People died of cancer at higher rates in the years following the passage of the Affordable Care Act in states like South Carolina, where political leaders chose not to expand Medicaid under the new law, according to a study published in the Journal of the National Cancer Institute.
The study is the first of its kind to look at the impact of Medicaid expansion on cancer mortality rates, according to Dr. Evan Graboyes of the Medical University of South Carolina’s Hollings Cancer Center, one of the report’s authors.
“Through this study, we estimate that over 5,000 cancer deaths were prevented during the study period in early Medicaid expansion states,” Graboyes told MUSC’s Catalyst in a report published last week.
The study compared non-senior adults who died of cancer before and after adoption of the landmark 2010 health care law, showing improved mortality rates in states that expanded Medicaid eligibility. South Carolina is currently one of 12 states that has not expanded Medicaid under the Affordable Care Act.
Medicaid covers health expenses for people who are children, elderly, disabled, pregnant or parents of minors. But because the ACA was designed with Medicaid expansion in mind, many childless, low-income adults are not eligible and also do not qualify for financial assistance for insurance on the federal marketplace. If South Carolina were to expand Medicaid, an additional 188,000 uninsured people would be eligible for coverage, according to the according to the Kaiser Family Foundation. The state would be on the hook for a portion of expansion expenses, but the federal government covers about 90% of costs, according to the foundation.
The study examined county-level data from the National Center for Health Statistics for adults ages 20-64 for the period before expansion (2007-2009) and after (2012-2016).
By looking at the change in rates over time, researchers were able to see that despite advancements in cancer care in states regardless of Medicaid expansion, there was still a correlation between expansion and mortality, according to Catalyst.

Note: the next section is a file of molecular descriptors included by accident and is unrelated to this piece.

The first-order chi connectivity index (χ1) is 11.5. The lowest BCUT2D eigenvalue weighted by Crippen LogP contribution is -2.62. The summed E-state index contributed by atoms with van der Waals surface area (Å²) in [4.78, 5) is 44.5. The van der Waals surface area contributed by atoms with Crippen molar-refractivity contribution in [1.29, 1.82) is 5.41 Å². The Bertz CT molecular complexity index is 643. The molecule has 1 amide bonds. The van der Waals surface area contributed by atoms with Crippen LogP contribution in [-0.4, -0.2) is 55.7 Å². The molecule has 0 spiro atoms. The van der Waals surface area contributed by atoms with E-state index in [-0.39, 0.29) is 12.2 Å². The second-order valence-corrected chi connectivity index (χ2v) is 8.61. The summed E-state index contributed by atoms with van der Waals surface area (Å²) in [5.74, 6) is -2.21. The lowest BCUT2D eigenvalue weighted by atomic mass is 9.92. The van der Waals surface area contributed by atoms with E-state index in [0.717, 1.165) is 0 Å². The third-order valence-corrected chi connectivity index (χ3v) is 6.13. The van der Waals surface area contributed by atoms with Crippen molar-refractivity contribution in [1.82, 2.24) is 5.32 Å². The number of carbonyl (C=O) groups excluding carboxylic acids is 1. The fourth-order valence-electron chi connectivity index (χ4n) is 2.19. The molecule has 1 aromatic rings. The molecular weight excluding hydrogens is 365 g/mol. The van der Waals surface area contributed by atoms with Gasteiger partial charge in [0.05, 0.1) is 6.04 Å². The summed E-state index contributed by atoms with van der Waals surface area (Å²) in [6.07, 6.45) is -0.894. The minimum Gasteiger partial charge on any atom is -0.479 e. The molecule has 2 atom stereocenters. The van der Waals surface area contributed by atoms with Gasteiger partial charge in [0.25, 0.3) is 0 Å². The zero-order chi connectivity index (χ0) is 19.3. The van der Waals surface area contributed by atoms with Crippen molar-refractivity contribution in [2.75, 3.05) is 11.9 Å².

Cancer patient mortality showed improvements across the board, but expansion states, with 64.8 cancer deaths per 100,000 people, had a lower death rate than nonexpansion states, with 79.4 cancer deaths per 100,000 people.
Researchers noted a marked difference in changes between expansion and nonexpansion states with regards to pancreatic cancer, which generally has a poor prognosis. Over the course of the study, 2007-2016, expansion states saw pancreatic cancer mortality rates decrease from 4.47 deaths per 100,000 people to 4.22 deaths. In states that didn’t expand Medicaid, pancreatic mortality rates increased from 4.72 deaths per 100,000 to 4.87 deaths.
“This is the first study to show that Medicaid expansion decreases the risk of dying from cancer,” Graboyes said.
The findings in the latest MUSC study correspond with a separate May report by Dr. Gerard Silvestri that found insurance status affects health outcomes for cancer patients more than age.
“The results of this study led me to ask this simple question: ‘Is it OK for a patient to die from cancer simply because he or she does not have health insurance?’ If the answer is ‘no’ to that question, then a true policy discussion needs to happen at a high level,” Silvestri told Catalyst.
But Duke University’s Nosayaba Osazuwa-Peters, one of the authors of the expansion study, noted expansion is not necessarily a cure-all.
“We hope that when people examine Medicaid expansion or the Affordable Care Act that they see that its implications could be more than just preference or choice,” he said. “It could be a matter of life and death for some cancer survivors.”
Federal budget and reform measures being debated now could expand coverage for uninsured in nonexpansion states without approval of the states’ leaders, but those proposals still need full congressional approval.
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